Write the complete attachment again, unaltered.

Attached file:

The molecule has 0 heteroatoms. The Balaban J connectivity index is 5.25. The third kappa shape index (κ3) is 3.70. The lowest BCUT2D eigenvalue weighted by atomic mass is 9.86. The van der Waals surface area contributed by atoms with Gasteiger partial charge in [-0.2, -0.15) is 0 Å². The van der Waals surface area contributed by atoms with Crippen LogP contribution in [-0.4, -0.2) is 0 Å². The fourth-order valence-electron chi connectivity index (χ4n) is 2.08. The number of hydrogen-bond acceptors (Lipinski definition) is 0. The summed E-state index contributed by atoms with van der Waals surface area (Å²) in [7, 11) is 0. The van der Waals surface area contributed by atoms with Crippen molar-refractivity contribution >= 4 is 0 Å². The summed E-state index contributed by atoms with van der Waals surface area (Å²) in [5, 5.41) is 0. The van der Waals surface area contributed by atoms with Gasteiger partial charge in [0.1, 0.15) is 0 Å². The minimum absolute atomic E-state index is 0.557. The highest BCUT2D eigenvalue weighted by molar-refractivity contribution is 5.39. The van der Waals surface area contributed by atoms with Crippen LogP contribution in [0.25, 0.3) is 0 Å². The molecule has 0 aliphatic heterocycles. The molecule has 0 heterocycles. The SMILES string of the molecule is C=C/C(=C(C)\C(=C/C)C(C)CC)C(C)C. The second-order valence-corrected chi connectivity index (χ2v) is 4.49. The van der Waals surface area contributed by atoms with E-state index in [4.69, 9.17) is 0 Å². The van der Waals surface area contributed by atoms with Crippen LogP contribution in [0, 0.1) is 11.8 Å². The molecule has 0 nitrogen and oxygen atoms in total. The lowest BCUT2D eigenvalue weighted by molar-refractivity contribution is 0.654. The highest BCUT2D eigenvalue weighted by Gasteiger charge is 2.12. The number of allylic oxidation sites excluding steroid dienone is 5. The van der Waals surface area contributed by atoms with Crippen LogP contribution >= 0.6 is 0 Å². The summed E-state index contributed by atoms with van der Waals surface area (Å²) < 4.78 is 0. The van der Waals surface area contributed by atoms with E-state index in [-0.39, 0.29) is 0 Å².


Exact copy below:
The molecule has 0 heteroatoms. The Balaban J connectivity index is 5.25. The third kappa shape index (κ3) is 3.70. The lowest BCUT2D eigenvalue weighted by atomic mass is 9.86. The van der Waals surface area contributed by atoms with Gasteiger partial charge in [-0.2, -0.15) is 0 Å². The van der Waals surface area contributed by atoms with Crippen LogP contribution in [-0.4, -0.2) is 0 Å². The fourth-order valence-electron chi connectivity index (χ4n) is 2.08. The number of hydrogen-bond acceptors (Lipinski definition) is 0. The summed E-state index contributed by atoms with van der Waals surface area (Å²) in [7, 11) is 0. The van der Waals surface area contributed by atoms with Crippen molar-refractivity contribution >= 4 is 0 Å². The summed E-state index contributed by atoms with van der Waals surface area (Å²) in [5, 5.41) is 0. The van der Waals surface area contributed by atoms with Gasteiger partial charge in [0.1, 0.15) is 0 Å². The minimum absolute atomic E-state index is 0.557. The highest BCUT2D eigenvalue weighted by molar-refractivity contribution is 5.39. The van der Waals surface area contributed by atoms with Crippen LogP contribution in [0.25, 0.3) is 0 Å². The molecule has 0 aliphatic heterocycles. The molecule has 0 heterocycles. The SMILES string of the molecule is C=C/C(=C(C)\C(=C/C)C(C)CC)C(C)C. The second-order valence-corrected chi connectivity index (χ2v) is 4.49. The van der Waals surface area contributed by atoms with E-state index in [4.69, 9.17) is 0 Å². The van der Waals surface area contributed by atoms with Crippen LogP contribution in [0, 0.1) is 11.8 Å². The molecule has 0 nitrogen and oxygen atoms in total. The lowest BCUT2D eigenvalue weighted by molar-refractivity contribution is 0.654. The highest BCUT2D eigenvalue weighted by Gasteiger charge is 2.12. The number of allylic oxidation sites excluding steroid dienone is 5. The van der Waals surface area contributed by atoms with Crippen LogP contribution >= 0.6 is 0 Å². The summed E-state index contributed by atoms with van der Waals surface area (Å²) < 4.78 is 0. The van der Waals surface area contributed by atoms with E-state index in [-0.39, 0.29) is 0 Å².